Abusing the trial court’s rulings to present prejudicial and improper evidence of propensity
Failing to explain a witness’s suspicious change in testimony (to match government’s wording rather than the witness’s prior testimony)
Misleading the jury regarding the presumption of innocence
In addition, the motion argues that a new trial or evidentiary hearing is required for five other reasons:
The admission of irrelevant, unfairly prejudical evidence concerning post-Kia shootings and victims with which Nick was not charged requires a new trial
Attacks by the government AND THE TRIAL COURT on defense counsel in front of the jury require a new trial
Errors in the jury instructions deprived Nick of a fair trial
Apparent juror misconduct requires an evidentiary hearing
The government’s withholding of classified information deprived Nick of a fair trial
Then, the motion concludes with a “cumulative error” claim, which explains why, in addition to individually warranting relief, the impact of all of the errors addressed in the motion requires a new trial:
Although any one of these errors is sufficient to require a new trial, their prejudicial effect is all the more apparent when viewed cumulatively. As discussed above, in determining whether the government has shown that an error was harmless, courts consider (1) whether the error went to a critical issue in the case; (2) whether the government capitalized on the error in its arguments to the jury; and (3) the strength of the government’s case. Of these, the final factor—the strength of the government’s case—is of paramount importance.
As set forth in more detail in Mr. Slatten’s Motion for a Judgment of Acquittal, the government’s case against Mr. Slatten is exceptionally weak. No one saw Mr. Slatten shoot the white Kia driver; he never said that he shot the white Kia driver; and no forensic evidence ties him to the shooting. The government’s entire case hinges on the auditory perceptions of two witnesses, whose accounts of what happened that day substantially conflicted. Even viewing the case in the light most generous to the government, there is substantially more evidence implicating Paul Slough in the killing of the white Kia driver than there is evidence implicating Mr. Slatten. Given the weakness of the government’s case, the cumulative effect of the errors set forth above—all of which went to critical issues in the case, and nearly all of which the government seized on in closing argument—undoubtedly affected the verdict. The Court should grant a new trial.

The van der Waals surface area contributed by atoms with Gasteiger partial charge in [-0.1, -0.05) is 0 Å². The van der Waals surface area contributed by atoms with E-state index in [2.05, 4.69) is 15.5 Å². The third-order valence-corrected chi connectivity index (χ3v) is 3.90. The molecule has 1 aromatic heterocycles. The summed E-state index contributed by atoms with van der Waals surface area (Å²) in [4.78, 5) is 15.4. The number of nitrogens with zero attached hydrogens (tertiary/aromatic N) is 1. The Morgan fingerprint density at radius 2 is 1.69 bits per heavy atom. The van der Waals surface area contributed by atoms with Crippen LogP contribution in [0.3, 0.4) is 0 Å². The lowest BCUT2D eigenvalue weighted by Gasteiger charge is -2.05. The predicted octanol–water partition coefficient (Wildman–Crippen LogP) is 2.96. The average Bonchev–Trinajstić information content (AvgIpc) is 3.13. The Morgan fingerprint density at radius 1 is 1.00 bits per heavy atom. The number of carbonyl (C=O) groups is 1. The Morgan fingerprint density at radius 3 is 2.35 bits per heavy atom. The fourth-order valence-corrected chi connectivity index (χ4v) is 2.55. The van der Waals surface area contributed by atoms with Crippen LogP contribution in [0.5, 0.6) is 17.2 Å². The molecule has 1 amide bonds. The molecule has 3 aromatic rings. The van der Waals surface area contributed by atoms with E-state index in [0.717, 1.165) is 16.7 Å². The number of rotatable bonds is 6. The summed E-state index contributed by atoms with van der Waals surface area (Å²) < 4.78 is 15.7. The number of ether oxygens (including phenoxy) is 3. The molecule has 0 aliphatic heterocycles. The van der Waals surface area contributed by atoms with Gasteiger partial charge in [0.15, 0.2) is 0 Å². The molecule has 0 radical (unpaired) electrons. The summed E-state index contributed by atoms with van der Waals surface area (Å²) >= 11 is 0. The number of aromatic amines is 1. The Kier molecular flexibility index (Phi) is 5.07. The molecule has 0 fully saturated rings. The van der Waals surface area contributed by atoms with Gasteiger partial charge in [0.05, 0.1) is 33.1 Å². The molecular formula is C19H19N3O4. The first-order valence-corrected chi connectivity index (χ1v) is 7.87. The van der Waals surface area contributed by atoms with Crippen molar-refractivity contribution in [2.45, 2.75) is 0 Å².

Now that Nick’s motions have been filed, we wait. The government has a chance to respond, and then Nick has a chance to reply. Extensions of time for at least the government’s response are expected to be requested and granted. Our best estimate is that all of the filings should be completed in March. After that, the trial court will consider the motions and either hold a hearing or simply rule without a hearing. There is no deadline by which the trial court must rule, although we anticipate a ruling before the summer months. If relief is granted, Nick will either come home or receive a new trial. If relief is denied, Nick will take an appeal to the D.C. Circuit Court of Appeals.
We hope you will take the time to read through these motions and see the injustice and government misconduct for yourself. Although we are doubtful that the court that allowed all of these errors to occur will do anything to correct them, our hope is that the court will see that a reversal on appeal is inevitable and at least grant Nick a new trial. As the defense has argued, Nick’s guilty verdict “cannot, and will not, stand.” The only question is how many more years must Nick stand up for a prison count waiting on justice that has so far eluded him and the other men of Raven 23.
At present, those other men, Paul Slough, Evan Liberty, and Dustin Heard are sitting in federal prison without valid sentences, following wrongful convictions by a civilian jury that was denied key evidence of their innocence. There is still some hope that a positive outcome in Nick’s case—however long that takes—could potentially help these men clear their names and come home to their families.
We thank you for your continued prayers and support as we continue to #KeepTheFaith for true justice at some point in this life.